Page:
Oil painting of the view north near Wild Olives on North Barrett Square in Rosemary Beach, FloridaA student on a bicycle approached and we talked a little and I learned he was an artist.  I asked him his website, but he said he was not yet that “advanced”.  So I told him he could see more of our work in front of the Gallery, which he apparently viewed and then came back to further engage me. He started by saying, “I disagree with what you are doing.”  I should have bid him adieu right then and there, but I was intrigued, and gave him my attention.  He offered his limited view of creativity, that there was no value in painting what someone else had already created, such as architecture.  It sounded like this might not be the first time he had given this speech, and it sounded like some of the pointless arguments I had heard in college, as to what is “legitimate” art.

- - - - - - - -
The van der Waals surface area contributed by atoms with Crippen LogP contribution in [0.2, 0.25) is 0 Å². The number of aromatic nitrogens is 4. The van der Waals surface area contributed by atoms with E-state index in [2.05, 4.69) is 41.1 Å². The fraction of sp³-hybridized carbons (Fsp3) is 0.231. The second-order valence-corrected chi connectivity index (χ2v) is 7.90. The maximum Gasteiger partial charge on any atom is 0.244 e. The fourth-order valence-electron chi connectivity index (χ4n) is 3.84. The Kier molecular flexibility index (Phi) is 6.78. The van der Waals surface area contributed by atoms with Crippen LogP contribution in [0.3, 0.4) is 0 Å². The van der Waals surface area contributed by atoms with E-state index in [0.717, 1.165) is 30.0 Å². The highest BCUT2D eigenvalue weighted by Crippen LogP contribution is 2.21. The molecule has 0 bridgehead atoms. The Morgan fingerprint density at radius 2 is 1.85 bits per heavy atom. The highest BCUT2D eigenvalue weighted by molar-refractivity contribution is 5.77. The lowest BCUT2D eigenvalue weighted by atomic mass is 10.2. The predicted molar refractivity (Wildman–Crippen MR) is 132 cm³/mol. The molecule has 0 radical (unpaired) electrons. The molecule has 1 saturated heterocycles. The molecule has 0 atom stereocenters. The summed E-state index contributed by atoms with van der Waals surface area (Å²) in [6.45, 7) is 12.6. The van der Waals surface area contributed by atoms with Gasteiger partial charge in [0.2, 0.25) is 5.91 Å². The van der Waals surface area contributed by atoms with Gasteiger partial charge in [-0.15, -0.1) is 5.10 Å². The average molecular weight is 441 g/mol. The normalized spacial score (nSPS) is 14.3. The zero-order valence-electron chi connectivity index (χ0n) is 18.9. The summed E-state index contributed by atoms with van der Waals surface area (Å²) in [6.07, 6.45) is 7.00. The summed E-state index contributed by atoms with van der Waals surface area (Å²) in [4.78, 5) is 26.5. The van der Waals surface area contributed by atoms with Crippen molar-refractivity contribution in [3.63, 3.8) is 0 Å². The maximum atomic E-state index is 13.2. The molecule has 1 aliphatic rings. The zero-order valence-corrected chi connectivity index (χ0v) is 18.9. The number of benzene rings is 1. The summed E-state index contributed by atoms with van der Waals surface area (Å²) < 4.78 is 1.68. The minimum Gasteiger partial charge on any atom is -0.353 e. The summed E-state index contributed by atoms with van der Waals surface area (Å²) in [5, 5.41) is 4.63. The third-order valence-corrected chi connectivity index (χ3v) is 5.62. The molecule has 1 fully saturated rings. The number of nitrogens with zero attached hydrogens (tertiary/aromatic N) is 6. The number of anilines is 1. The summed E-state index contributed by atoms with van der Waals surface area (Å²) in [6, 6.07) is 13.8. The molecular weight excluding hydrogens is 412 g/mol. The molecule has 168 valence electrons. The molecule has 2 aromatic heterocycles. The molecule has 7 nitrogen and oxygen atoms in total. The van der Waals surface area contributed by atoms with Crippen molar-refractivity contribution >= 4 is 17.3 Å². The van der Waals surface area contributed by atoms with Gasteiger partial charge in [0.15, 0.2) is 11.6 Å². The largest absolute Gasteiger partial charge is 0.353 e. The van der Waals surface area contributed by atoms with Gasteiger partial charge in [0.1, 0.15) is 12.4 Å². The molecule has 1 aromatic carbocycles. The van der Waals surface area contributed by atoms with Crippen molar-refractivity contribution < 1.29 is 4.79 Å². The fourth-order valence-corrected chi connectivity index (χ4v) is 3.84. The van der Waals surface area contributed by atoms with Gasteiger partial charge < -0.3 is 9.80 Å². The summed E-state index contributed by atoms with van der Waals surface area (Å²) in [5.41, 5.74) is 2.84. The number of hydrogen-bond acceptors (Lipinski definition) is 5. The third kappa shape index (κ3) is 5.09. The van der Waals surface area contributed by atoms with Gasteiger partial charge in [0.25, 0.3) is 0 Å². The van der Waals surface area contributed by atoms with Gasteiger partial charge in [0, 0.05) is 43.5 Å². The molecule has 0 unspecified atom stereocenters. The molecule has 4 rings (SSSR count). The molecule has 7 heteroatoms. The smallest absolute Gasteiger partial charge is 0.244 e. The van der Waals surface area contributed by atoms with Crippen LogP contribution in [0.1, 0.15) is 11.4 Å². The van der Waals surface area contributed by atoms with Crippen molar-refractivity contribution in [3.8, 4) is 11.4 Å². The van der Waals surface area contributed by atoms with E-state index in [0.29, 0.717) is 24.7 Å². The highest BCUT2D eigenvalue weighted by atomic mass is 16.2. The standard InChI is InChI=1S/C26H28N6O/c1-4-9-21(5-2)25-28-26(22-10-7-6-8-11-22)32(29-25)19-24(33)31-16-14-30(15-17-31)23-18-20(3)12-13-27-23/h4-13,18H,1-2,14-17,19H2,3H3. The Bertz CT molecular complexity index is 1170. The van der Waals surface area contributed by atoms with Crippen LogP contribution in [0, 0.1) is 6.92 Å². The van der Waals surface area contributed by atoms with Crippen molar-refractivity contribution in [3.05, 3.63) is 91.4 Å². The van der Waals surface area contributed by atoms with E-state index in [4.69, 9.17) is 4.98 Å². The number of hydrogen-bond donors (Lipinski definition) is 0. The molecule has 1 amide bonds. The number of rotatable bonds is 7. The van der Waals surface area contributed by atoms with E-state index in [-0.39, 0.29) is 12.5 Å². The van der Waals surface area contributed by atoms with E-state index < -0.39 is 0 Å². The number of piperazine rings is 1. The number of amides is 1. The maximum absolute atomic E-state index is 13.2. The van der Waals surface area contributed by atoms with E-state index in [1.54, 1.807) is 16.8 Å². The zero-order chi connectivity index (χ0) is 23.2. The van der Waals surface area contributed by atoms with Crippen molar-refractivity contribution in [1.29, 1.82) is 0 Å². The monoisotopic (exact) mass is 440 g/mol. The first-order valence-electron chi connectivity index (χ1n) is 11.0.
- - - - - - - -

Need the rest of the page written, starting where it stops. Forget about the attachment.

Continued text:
By this young man’s definition, I doubt that he would have appreciation for a musician playing a symphony written by someone else, or a dancer performing someone else’s choreography.  I lad lost interest as soon as he said he didn’t paint things that were “already painted”.  But he pressed his point until I actually started to get irked.  It became clear that his intention was to dismiss plein air painting, and to elevate his style of expression, whatever that is. I abhor “exclusive” thinking.